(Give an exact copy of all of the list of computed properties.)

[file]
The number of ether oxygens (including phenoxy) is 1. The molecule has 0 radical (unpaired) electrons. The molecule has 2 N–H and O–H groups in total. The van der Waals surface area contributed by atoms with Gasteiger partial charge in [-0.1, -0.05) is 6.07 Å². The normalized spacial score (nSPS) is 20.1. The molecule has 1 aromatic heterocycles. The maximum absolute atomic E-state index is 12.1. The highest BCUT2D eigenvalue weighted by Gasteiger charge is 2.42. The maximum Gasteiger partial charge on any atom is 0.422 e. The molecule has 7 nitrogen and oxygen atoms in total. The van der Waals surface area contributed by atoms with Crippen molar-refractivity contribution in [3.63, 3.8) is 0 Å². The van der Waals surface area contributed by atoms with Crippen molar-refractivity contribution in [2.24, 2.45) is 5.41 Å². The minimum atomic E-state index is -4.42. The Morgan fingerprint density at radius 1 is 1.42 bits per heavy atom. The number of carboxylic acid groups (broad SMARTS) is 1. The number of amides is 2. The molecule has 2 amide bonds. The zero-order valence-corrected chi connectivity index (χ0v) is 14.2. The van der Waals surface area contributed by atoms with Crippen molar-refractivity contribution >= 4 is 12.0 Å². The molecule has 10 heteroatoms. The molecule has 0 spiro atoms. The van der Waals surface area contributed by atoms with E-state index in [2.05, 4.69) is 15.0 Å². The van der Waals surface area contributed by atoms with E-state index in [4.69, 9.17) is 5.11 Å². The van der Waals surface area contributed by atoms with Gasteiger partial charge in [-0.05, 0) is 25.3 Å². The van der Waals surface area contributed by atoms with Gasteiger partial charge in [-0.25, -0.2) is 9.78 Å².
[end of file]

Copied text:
The number of ether oxygens (including phenoxy) is 1. The molecule has 0 radical (unpaired) electrons. The molecule has 2 N–H and O–H groups in total. The van der Waals surface area contributed by atoms with Gasteiger partial charge in [-0.1, -0.05) is 6.07 Å². The normalized spacial score (nSPS) is 20.1. The molecule has 1 aromatic heterocycles. The maximum absolute atomic E-state index is 12.1. The highest BCUT2D eigenvalue weighted by Gasteiger charge is 2.42. The maximum Gasteiger partial charge on any atom is 0.422 e. The molecule has 7 nitrogen and oxygen atoms in total. The van der Waals surface area contributed by atoms with Crippen molar-refractivity contribution in [3.63, 3.8) is 0 Å². The van der Waals surface area contributed by atoms with Crippen molar-refractivity contribution in [2.24, 2.45) is 5.41 Å². The minimum atomic E-state index is -4.42. The Morgan fingerprint density at radius 1 is 1.42 bits per heavy atom. The number of carboxylic acid groups (broad SMARTS) is 1. The number of amides is 2. The molecule has 2 amide bonds. The zero-order valence-corrected chi connectivity index (χ0v) is 14.2. The van der Waals surface area contributed by atoms with Crippen molar-refractivity contribution >= 4 is 12.0 Å². The molecule has 10 heteroatoms. The molecule has 0 spiro atoms. The van der Waals surface area contributed by atoms with E-state index in [2.05, 4.69) is 15.0 Å². The van der Waals surface area contributed by atoms with E-state index in [4.69, 9.17) is 5.11 Å². The van der Waals surface area contributed by atoms with Gasteiger partial charge in [-0.05, 0) is 25.3 Å². The van der Waals surface area contributed by atoms with Gasteiger partial charge in [-0.25, -0.2) is 9.78 Å².